Product designers often choose to become a designer because of the hard-to-beat and attractive promise that accompanies it: improving the lives of people by adding value through design. Being a designer, I can vouch for how fulfilling and rewarding it can be to see a bud of an idea grow into a feature that is enjoyed by users. However, the demands of product designers can quickly become overwhelming as roles, products, and teams evolve - if left unchecked, this can result in burnout. In this blog, I will discuss how to avoid burnout by being intentional about time management and communication.
What is a product designer’s scope?
At GitLab, similar to many other software companies, product designer responsibilities span designing thoughtfully crafted experiences, playing a central role in the overall business contributions, and everyday collaboration with key product stakeholders. The spectrum has grown over time, leading to a general misconception among designers that they are required to overreach their potential to prove their pedigree. Instead, taking up the right responsibility at the right time and doing it well often produces better results.
Define your own frame
Each product designer envisions growth differently. In the pursuit of growth, to demonstrate specific expertise or leadership qualities, each designer may have a unique goal in mind in terms of the means you want to employ or the results you seek from that goal. Also, this implies that you cannot trust a generic template approach to map your priorities. The lens you use to distinguish important responsibilities and tasks from the rest are unique and your planning and rituals should be as well.
Establish an availability baseline
A couple years ago, my manager, Rayana Verissimo, gave me a task of writing down an approximate estimation of how much time I plan to dedicate to each of the major responsibilities in my role. The math seemed simple at first: I work 40 hours a week and I had a list of about eight responsibilities. I had an idea in mind on how to divide up those responsibilities. What could go wrong?
As they say, life happens while we’re busy making other plans. I was preparing to move between countries and, in that same timeframe, our team was onboarding a new product manager. Without realizing it, I began spending a considerable amount of time at work on admin-related tasks and getting my processes in sync with my new product manager. These shifts were unannounced and unavoidable. Such surprise challenges are a part of all of our lives, though the form may vary. But when they happen, it is best to be accepting of them and keep some wiggle room in your time allotment estimation to accommodate them without disturbing the rest of your plan.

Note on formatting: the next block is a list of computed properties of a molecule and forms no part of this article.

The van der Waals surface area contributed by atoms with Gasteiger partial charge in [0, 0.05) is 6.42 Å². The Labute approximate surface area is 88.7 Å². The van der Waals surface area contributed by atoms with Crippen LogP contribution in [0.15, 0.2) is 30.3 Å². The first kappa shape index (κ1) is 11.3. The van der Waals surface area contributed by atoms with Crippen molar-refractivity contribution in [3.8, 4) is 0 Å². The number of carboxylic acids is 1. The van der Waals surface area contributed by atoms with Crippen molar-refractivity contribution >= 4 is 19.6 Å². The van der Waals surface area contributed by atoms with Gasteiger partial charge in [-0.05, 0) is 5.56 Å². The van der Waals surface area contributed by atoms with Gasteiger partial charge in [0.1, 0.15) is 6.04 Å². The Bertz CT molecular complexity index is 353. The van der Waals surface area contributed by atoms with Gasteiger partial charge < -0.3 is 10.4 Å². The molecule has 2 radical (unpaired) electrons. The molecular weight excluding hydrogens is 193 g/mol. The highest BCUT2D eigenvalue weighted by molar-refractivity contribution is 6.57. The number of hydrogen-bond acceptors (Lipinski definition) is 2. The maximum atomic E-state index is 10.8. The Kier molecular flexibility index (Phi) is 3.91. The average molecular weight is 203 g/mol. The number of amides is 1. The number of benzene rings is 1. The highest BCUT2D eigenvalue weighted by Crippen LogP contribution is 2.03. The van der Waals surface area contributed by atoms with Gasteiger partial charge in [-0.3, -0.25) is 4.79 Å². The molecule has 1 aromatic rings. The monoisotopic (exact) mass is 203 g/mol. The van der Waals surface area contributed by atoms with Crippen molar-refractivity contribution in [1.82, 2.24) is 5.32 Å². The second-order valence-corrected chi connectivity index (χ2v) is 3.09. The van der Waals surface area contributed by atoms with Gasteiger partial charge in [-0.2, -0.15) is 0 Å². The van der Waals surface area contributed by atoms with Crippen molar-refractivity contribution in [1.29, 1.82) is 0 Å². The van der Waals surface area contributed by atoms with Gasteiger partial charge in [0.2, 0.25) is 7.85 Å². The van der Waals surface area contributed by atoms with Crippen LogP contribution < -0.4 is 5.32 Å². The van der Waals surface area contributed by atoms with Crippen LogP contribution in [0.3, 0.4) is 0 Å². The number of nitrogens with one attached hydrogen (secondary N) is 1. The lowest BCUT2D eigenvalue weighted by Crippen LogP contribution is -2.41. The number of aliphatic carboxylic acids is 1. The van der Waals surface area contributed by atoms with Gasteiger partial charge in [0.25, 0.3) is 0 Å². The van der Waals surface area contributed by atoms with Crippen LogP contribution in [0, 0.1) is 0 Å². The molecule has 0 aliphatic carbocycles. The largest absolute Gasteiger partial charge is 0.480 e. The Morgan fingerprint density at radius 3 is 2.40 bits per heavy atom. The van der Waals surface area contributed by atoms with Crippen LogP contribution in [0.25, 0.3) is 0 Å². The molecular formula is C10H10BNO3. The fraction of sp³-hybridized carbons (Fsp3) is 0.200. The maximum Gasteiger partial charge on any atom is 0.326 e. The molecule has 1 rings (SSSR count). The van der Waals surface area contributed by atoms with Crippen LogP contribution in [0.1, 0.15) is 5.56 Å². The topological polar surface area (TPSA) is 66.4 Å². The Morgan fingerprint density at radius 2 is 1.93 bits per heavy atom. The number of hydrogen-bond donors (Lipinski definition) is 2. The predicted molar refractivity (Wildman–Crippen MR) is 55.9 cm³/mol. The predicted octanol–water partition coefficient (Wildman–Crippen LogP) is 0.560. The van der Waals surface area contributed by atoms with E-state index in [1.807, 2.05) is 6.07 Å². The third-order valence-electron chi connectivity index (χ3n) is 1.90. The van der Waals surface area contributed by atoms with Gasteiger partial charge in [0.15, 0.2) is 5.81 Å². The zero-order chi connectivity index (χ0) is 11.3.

There are different ways to understand and manage your capacity. Sunjung Park, a product designer at GitLab, relies on the UX issue weights framework to maintain a closer to accurate predictability of her tasks for a release cycle. I personally like to use the same and communicate my capacity for the release cycle to the team using a planning issue.
Assess the importance of a task to you
Despite the evident benefits, McKinsey Design Index proved to be the very sign that the tech and other industries had always been looking for to validate the correlation between design and financial performance of an organization. Realizing how it can help them differentiate in the industry and directly impact revenue streams, organizations now expect designers to make some business-critical decisions, thereby expanding their responsibilities to be more cross-functional.